The conditional statements in OK are: if and check.

if statement

# General syntax
if ( condition ) {
  statements # executed when condition is true
}

# if-else
if ( condition ) {
  statements # executed when condition is true
} else {
  statements # executed when condition is false
}

if ( condition1 ) {
  statements # executed when condition1 is true
} else if ( condition2 ) {
  statements # executed when condition1 is false and condition2 is true
} else {
  statements # executed when none of condition1 nor condition2 is true
}

# nested if-else
if ( condition1 ) {
  if ( condition2 ) {
    statements # executed when condition1 and condition2 are both true
  } else {
    statements # executed when condition1 is true but condition2 is false
  }
}

check statement

# General syntax
check variable for {
  value1:
        statements; # executed when variable is equal to value1
        break;
  value2:
        statements; # executed when variable is equal to value2
        break;
  valueN:
        statements; # executed when variable is equal to valueN
        break;
  default:
        statements # executed when variable is not equal to any of the values
}

# Example: Verifying whether a number is even or odd
var x = 5 % 2; # x = 1
check x for {
  0:
    IO.show('x is even');
    break;
  1:
    IO.show('x is odd');
    break;
  default:
    IO.show("Ooops. I don't know whether x is even or odd")
}

Repetition Statements

Repeats the execution of a set of statements a given number of times

Repetition statements allow a certain instruction or group of instructions to be executed many times, repeatedly.
The repetition statements in OK are: repeat n times and repeat until

repeat n times

# General syntax
repeat n times {
  statements
}
# where n is a valid integer or integer variable

# Examples
# Shows Hello! 5 times
repeat 5 times {
  IO.show('Hello!')
}

var x = 5;
repeat x times {
  IO.show('Hello!')
}

# To get the current iteration index/number use the variable _index
repeat 5 times {
  IO.show(_index)
}
# Shows 0 1 2 3 4 since _index starts from 0

repeat until

Repeats the execution of a set of statements until a condition is true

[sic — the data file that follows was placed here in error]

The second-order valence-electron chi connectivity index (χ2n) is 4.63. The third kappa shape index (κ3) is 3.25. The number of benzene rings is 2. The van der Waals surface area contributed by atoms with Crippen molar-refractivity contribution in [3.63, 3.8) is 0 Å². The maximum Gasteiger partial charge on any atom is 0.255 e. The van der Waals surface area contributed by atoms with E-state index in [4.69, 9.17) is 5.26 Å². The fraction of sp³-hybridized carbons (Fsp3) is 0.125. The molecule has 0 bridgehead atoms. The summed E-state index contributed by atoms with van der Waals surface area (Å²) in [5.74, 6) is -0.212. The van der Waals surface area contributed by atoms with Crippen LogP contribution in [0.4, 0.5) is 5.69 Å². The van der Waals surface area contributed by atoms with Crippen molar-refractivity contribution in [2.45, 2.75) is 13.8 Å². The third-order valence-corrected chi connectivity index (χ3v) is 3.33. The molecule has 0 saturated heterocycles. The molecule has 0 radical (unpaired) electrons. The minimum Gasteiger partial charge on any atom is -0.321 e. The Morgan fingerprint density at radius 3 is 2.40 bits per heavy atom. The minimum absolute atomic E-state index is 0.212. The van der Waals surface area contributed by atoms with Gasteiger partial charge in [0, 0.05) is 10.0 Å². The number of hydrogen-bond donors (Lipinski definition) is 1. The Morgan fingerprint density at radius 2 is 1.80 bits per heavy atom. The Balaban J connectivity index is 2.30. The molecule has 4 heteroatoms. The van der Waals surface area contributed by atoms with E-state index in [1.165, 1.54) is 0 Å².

# General Syntax
repeat until condition {
  statements
}

# Examples
var i = 1;
repeat until i == 5 {
  IO.show(i);
  i++;
}
# Shows 1 2 3 4

Functions

Functions are set of statements that perform a task and may return a value.
A function has a name and can be called when its execution is necessary.

Function definition

A function can be declared as follows:

# General Syntax
function name( parameters ) {
  statements

  return value
}

# Example
function greet( name ){
  IO.show('Hello ' + name)
}

# Without parameters
function name() {
  statements
}

# Example
function farewell(){
  IO.show('Bye!')
}

# Example with a return value
function greet( name ){
  greetingString = 'Hello ' + name;

  return greetingString;
}

Function call

After being declared, to use or execute the function it is necessary to make a function call. This can be done as follows:

# General Syntax
functionName()

# If it has a return value
variable = functionName()

# Example
function greet( name ) {
  greetingString = 'Hello ' + name;

  return greetingString;
}

function farewell() {
  IO.show('Bye!')
}

# Calling the function greet
var message = greet('John') # Returns 'Hello John'
IO.show(message) # Shows 'Hello John'

# Calling the function farewell
farewell() # Shows Bye!

Input/Output

To receive input or show messages to the user, use the following functions

Function Description Example Explanation
IO.show(message) Shows a message to the user IO.show(' This is a string with a message ') Displays a message to the user given as a string parameter to the function
IO.receive(message) Receives input from the user var x = IO.receive('Enter the value of x') Receives the input from the user, after displaying an appropriate input message, and saves the value in the variable x